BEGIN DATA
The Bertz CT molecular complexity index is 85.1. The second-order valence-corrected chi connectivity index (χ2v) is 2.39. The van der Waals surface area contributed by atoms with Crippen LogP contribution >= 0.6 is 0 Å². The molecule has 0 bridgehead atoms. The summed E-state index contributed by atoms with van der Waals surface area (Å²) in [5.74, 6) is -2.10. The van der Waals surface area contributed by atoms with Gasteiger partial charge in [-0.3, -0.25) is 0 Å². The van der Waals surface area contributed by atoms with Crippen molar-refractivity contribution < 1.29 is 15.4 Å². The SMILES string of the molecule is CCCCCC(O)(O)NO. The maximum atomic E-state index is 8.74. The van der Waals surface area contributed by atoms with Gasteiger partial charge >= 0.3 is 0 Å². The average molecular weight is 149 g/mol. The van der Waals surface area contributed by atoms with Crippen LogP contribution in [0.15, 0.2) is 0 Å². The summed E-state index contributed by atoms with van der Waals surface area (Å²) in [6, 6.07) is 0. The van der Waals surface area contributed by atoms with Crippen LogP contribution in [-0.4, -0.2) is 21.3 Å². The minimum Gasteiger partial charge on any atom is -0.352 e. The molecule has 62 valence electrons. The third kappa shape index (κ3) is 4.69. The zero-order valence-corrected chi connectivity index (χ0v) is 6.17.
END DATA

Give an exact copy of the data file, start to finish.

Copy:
The Bertz CT molecular complexity index is 85.1. The second-order valence-corrected chi connectivity index (χ2v) is 2.39. The van der Waals surface area contributed by atoms with Crippen LogP contribution >= 0.6 is 0 Å². The molecule has 0 bridgehead atoms. The summed E-state index contributed by atoms with van der Waals surface area (Å²) in [5.74, 6) is -2.10. The van der Waals surface area contributed by atoms with Gasteiger partial charge in [-0.3, -0.25) is 0 Å². The van der Waals surface area contributed by atoms with Crippen molar-refractivity contribution < 1.29 is 15.4 Å². The SMILES string of the molecule is CCCCCC(O)(O)NO. The maximum atomic E-state index is 8.74. The van der Waals surface area contributed by atoms with Gasteiger partial charge >= 0.3 is 0 Å². The average molecular weight is 149 g/mol. The van der Waals surface area contributed by atoms with Crippen LogP contribution in [0.15, 0.2) is 0 Å². The summed E-state index contributed by atoms with van der Waals surface area (Å²) in [6, 6.07) is 0. The van der Waals surface area contributed by atoms with Crippen LogP contribution in [-0.4, -0.2) is 21.3 Å². The minimum Gasteiger partial charge on any atom is -0.352 e. The molecule has 62 valence electrons. The third kappa shape index (κ3) is 4.69. The zero-order valence-corrected chi connectivity index (χ0v) is 6.17.